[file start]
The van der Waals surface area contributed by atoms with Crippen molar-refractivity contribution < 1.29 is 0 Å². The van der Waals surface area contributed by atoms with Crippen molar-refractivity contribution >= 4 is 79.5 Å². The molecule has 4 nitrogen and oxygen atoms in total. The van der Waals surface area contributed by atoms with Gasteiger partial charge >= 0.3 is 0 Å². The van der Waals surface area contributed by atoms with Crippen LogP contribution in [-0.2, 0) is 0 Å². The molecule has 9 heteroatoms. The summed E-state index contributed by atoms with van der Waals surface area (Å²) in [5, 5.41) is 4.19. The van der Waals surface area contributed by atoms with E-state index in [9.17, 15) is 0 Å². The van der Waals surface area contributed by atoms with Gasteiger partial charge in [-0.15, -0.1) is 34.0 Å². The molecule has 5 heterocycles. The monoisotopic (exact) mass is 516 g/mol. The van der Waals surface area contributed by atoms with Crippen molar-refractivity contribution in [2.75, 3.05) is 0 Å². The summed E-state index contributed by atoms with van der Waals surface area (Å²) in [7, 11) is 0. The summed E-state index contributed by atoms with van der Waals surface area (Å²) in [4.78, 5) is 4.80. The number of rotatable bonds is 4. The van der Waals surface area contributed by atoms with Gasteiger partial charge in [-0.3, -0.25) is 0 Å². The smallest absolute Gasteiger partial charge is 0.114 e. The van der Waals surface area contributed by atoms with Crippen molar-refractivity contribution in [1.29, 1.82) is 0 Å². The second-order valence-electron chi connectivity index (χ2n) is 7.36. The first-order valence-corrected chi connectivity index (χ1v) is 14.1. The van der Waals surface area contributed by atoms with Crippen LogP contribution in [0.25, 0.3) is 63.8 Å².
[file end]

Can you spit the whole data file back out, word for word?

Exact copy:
The van der Waals surface area contributed by atoms with Crippen molar-refractivity contribution < 1.29 is 0 Å². The van der Waals surface area contributed by atoms with Crippen molar-refractivity contribution >= 4 is 79.5 Å². The molecule has 4 nitrogen and oxygen atoms in total. The van der Waals surface area contributed by atoms with Gasteiger partial charge >= 0.3 is 0 Å². The van der Waals surface area contributed by atoms with Crippen LogP contribution in [-0.2, 0) is 0 Å². The molecule has 9 heteroatoms. The summed E-state index contributed by atoms with van der Waals surface area (Å²) in [5, 5.41) is 4.19. The van der Waals surface area contributed by atoms with E-state index in [9.17, 15) is 0 Å². The van der Waals surface area contributed by atoms with Gasteiger partial charge in [-0.15, -0.1) is 34.0 Å². The molecule has 5 heterocycles. The monoisotopic (exact) mass is 516 g/mol. The van der Waals surface area contributed by atoms with Crippen molar-refractivity contribution in [2.75, 3.05) is 0 Å². The summed E-state index contributed by atoms with van der Waals surface area (Å²) in [7, 11) is 0. The summed E-state index contributed by atoms with van der Waals surface area (Å²) in [4.78, 5) is 4.80. The number of rotatable bonds is 4. The van der Waals surface area contributed by atoms with Gasteiger partial charge in [-0.3, -0.25) is 0 Å². The smallest absolute Gasteiger partial charge is 0.114 e. The van der Waals surface area contributed by atoms with Crippen molar-refractivity contribution in [1.29, 1.82) is 0 Å². The second-order valence-electron chi connectivity index (χ2n) is 7.36. The first-order valence-corrected chi connectivity index (χ1v) is 14.1. The van der Waals surface area contributed by atoms with Crippen LogP contribution in [0.25, 0.3) is 63.8 Å².